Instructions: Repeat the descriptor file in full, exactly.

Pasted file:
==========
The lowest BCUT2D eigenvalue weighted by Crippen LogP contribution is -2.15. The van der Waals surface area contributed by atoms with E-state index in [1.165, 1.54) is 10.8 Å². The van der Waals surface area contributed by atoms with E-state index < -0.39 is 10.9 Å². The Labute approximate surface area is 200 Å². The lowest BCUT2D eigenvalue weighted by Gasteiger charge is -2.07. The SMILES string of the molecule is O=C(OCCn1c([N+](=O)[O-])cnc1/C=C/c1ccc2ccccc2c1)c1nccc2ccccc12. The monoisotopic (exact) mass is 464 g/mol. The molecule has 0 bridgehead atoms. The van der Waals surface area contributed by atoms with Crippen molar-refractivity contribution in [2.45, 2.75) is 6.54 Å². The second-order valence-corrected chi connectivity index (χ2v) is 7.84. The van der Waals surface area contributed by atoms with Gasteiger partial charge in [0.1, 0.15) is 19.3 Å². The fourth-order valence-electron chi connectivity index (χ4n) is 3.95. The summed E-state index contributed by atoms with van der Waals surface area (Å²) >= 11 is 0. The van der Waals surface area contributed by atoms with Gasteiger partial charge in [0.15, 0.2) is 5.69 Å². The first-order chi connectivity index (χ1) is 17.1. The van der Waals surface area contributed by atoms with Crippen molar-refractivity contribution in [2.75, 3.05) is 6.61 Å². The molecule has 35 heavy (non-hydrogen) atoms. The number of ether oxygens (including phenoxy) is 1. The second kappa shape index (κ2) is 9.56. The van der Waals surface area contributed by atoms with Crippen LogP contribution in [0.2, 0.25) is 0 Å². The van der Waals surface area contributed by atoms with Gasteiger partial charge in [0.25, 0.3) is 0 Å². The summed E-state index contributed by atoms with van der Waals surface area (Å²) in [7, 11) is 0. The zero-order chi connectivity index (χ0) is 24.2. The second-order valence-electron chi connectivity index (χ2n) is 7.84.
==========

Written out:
The lowest BCUT2D eigenvalue weighted by Crippen LogP contribution is -2.15. The van der Waals surface area contributed by atoms with E-state index in [1.165, 1.54) is 10.8 Å². The van der Waals surface area contributed by atoms with E-state index < -0.39 is 10.9 Å². The Labute approximate surface area is 200 Å². The lowest BCUT2D eigenvalue weighted by Gasteiger charge is -2.07. The SMILES string of the molecule is O=C(OCCn1c([N+](=O)[O-])cnc1/C=C/c1ccc2ccccc2c1)c1nccc2ccccc12. The monoisotopic (exact) mass is 464 g/mol. The molecule has 0 bridgehead atoms. The van der Waals surface area contributed by atoms with Crippen molar-refractivity contribution in [2.45, 2.75) is 6.54 Å². The second-order valence-corrected chi connectivity index (χ2v) is 7.84. The van der Waals surface area contributed by atoms with Gasteiger partial charge in [0.1, 0.15) is 19.3 Å². The fourth-order valence-electron chi connectivity index (χ4n) is 3.95. The summed E-state index contributed by atoms with van der Waals surface area (Å²) >= 11 is 0. The van der Waals surface area contributed by atoms with Gasteiger partial charge in [0.15, 0.2) is 5.69 Å². The first-order chi connectivity index (χ1) is 17.1. The van der Waals surface area contributed by atoms with Crippen molar-refractivity contribution in [2.75, 3.05) is 6.61 Å². The molecule has 35 heavy (non-hydrogen) atoms. The number of ether oxygens (including phenoxy) is 1. The second kappa shape index (κ2) is 9.56. The van der Waals surface area contributed by atoms with Crippen LogP contribution in [0.2, 0.25) is 0 Å². The van der Waals surface area contributed by atoms with Gasteiger partial charge in [0.25, 0.3) is 0 Å². The summed E-state index contributed by atoms with van der Waals surface area (Å²) in [7, 11) is 0. The zero-order chi connectivity index (χ0) is 24.2. The second-order valence-electron chi connectivity index (χ2n) is 7.84.